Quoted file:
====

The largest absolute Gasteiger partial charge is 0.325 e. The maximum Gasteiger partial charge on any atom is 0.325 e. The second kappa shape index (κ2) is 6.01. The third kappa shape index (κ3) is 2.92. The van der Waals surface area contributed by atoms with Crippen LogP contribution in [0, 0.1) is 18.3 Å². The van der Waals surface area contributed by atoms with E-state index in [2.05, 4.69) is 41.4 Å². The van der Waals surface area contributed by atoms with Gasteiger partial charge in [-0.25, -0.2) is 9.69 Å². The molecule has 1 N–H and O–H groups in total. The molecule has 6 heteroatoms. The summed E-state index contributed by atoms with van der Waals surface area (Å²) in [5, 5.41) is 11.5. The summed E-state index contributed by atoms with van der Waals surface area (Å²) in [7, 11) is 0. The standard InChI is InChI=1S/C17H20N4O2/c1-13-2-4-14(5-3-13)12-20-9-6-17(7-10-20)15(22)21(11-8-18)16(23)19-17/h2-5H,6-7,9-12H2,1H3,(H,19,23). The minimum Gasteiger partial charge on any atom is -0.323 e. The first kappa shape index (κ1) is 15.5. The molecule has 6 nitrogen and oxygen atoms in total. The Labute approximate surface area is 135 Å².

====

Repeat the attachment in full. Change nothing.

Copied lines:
The largest absolute Gasteiger partial charge is 0.325 e. The maximum Gasteiger partial charge on any atom is 0.325 e. The second kappa shape index (κ2) is 6.01. The third kappa shape index (κ3) is 2.92. The van der Waals surface area contributed by atoms with Crippen LogP contribution in [0, 0.1) is 18.3 Å². The van der Waals surface area contributed by atoms with E-state index in [2.05, 4.69) is 41.4 Å². The van der Waals surface area contributed by atoms with Gasteiger partial charge in [-0.25, -0.2) is 9.69 Å². The molecule has 1 N–H and O–H groups in total. The molecule has 6 heteroatoms. The summed E-state index contributed by atoms with van der Waals surface area (Å²) in [5, 5.41) is 11.5. The summed E-state index contributed by atoms with van der Waals surface area (Å²) in [7, 11) is 0. The standard InChI is InChI=1S/C17H20N4O2/c1-13-2-4-14(5-3-13)12-20-9-6-17(7-10-20)15(22)21(11-8-18)16(23)19-17/h2-5H,6-7,9-12H2,1H3,(H,19,23). The minimum Gasteiger partial charge on any atom is -0.323 e. The first kappa shape index (κ1) is 15.5. The molecule has 6 nitrogen and oxygen atoms in total. The Labute approximate surface area is 135 Å².